An English cleric with a classical education, Milton lost his eyesight in 1652, and thus the story was largely dictated by the blind poet, lending a certain quality of the ancient oral epics, which only serves to enhance the telling of the tale. Weaving classical mythology with a deep knowledge and reference to Scripture, Milton's genius for narrative unfolds what his biographer, Samuel Johnson, called his "peculiar power to astonish."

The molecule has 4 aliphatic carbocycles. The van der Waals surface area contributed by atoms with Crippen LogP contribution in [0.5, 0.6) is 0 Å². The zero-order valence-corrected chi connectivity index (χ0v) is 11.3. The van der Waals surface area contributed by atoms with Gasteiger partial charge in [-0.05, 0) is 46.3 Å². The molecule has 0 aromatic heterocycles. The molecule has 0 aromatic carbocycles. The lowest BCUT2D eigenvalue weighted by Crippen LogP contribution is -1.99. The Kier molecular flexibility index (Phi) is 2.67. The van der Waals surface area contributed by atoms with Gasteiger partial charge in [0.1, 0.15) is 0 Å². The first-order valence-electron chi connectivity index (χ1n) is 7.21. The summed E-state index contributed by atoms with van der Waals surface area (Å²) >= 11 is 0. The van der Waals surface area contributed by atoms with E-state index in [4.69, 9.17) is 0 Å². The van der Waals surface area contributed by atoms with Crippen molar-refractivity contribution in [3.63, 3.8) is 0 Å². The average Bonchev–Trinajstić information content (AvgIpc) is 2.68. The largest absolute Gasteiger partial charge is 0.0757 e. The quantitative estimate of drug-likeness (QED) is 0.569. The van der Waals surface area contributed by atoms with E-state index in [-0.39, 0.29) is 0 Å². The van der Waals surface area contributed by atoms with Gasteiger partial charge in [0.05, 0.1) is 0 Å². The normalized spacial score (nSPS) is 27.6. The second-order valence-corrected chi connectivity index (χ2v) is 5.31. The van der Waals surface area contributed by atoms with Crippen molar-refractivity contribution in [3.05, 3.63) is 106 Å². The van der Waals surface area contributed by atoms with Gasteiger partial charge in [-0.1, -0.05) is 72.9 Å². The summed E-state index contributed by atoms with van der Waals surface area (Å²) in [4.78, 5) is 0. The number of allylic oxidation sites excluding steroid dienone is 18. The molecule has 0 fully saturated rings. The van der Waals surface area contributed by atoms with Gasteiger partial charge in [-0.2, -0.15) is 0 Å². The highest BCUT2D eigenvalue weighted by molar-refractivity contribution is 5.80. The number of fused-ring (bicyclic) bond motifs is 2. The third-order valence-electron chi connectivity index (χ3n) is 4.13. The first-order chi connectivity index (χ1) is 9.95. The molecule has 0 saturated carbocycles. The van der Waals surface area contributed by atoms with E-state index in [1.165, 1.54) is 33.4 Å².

I like to read and listen to Science, Sci-Fi, Fantasy, Military, History, and Thillers.
NO! I really like this book but I think that to get the full experience you need to make notes in the text. There is so much to this book that allows a reader to think about the Creation and what might have happened. It is a great discussion group book.
Yes, but it would depend on which friends.
Student of C. S. Lewis. Interested in long books and good stories.
I did my thesis on Paradise Lost and have searched high and low for a good Paradise Lost audiobook. This is the best I've found, not even worth buying anything else.
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